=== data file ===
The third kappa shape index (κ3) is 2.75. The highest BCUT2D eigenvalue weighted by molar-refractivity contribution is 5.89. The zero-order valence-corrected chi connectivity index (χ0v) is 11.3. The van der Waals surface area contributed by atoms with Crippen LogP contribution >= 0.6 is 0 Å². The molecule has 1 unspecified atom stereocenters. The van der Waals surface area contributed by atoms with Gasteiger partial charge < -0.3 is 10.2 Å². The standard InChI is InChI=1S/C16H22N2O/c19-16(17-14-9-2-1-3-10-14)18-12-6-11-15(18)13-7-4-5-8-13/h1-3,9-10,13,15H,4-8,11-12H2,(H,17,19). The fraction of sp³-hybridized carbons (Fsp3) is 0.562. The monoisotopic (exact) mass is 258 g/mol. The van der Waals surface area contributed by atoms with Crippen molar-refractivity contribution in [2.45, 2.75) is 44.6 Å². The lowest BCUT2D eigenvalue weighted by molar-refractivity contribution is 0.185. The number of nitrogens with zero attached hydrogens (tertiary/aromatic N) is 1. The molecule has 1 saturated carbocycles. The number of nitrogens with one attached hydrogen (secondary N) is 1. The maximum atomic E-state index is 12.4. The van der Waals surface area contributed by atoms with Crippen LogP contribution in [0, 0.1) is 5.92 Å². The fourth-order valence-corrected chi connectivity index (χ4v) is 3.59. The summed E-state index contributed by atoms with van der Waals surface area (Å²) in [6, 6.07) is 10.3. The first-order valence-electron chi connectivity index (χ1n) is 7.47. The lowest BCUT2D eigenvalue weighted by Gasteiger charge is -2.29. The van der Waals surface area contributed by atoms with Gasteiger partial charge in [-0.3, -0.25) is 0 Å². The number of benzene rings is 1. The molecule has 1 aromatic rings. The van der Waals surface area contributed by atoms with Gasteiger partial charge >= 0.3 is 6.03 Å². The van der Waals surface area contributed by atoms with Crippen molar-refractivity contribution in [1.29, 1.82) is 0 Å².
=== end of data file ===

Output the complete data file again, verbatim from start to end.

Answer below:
The third kappa shape index (κ3) is 2.75. The highest BCUT2D eigenvalue weighted by molar-refractivity contribution is 5.89. The zero-order valence-corrected chi connectivity index (χ0v) is 11.3. The van der Waals surface area contributed by atoms with Crippen LogP contribution >= 0.6 is 0 Å². The molecule has 1 unspecified atom stereocenters. The van der Waals surface area contributed by atoms with Gasteiger partial charge < -0.3 is 10.2 Å². The standard InChI is InChI=1S/C16H22N2O/c19-16(17-14-9-2-1-3-10-14)18-12-6-11-15(18)13-7-4-5-8-13/h1-3,9-10,13,15H,4-8,11-12H2,(H,17,19). The fraction of sp³-hybridized carbons (Fsp3) is 0.562. The monoisotopic (exact) mass is 258 g/mol. The van der Waals surface area contributed by atoms with Crippen molar-refractivity contribution in [2.45, 2.75) is 44.6 Å². The lowest BCUT2D eigenvalue weighted by molar-refractivity contribution is 0.185. The number of nitrogens with zero attached hydrogens (tertiary/aromatic N) is 1. The molecule has 1 saturated carbocycles. The number of nitrogens with one attached hydrogen (secondary N) is 1. The maximum atomic E-state index is 12.4. The van der Waals surface area contributed by atoms with Crippen LogP contribution in [0, 0.1) is 5.92 Å². The fourth-order valence-corrected chi connectivity index (χ4v) is 3.59. The summed E-state index contributed by atoms with van der Waals surface area (Å²) in [6, 6.07) is 10.3. The first-order valence-electron chi connectivity index (χ1n) is 7.47. The lowest BCUT2D eigenvalue weighted by Gasteiger charge is -2.29. The van der Waals surface area contributed by atoms with Gasteiger partial charge in [-0.3, -0.25) is 0 Å². The number of benzene rings is 1. The molecule has 1 aromatic rings. The van der Waals surface area contributed by atoms with Gasteiger partial charge >= 0.3 is 6.03 Å². The van der Waals surface area contributed by atoms with Crippen molar-refractivity contribution in [1.29, 1.82) is 0 Å².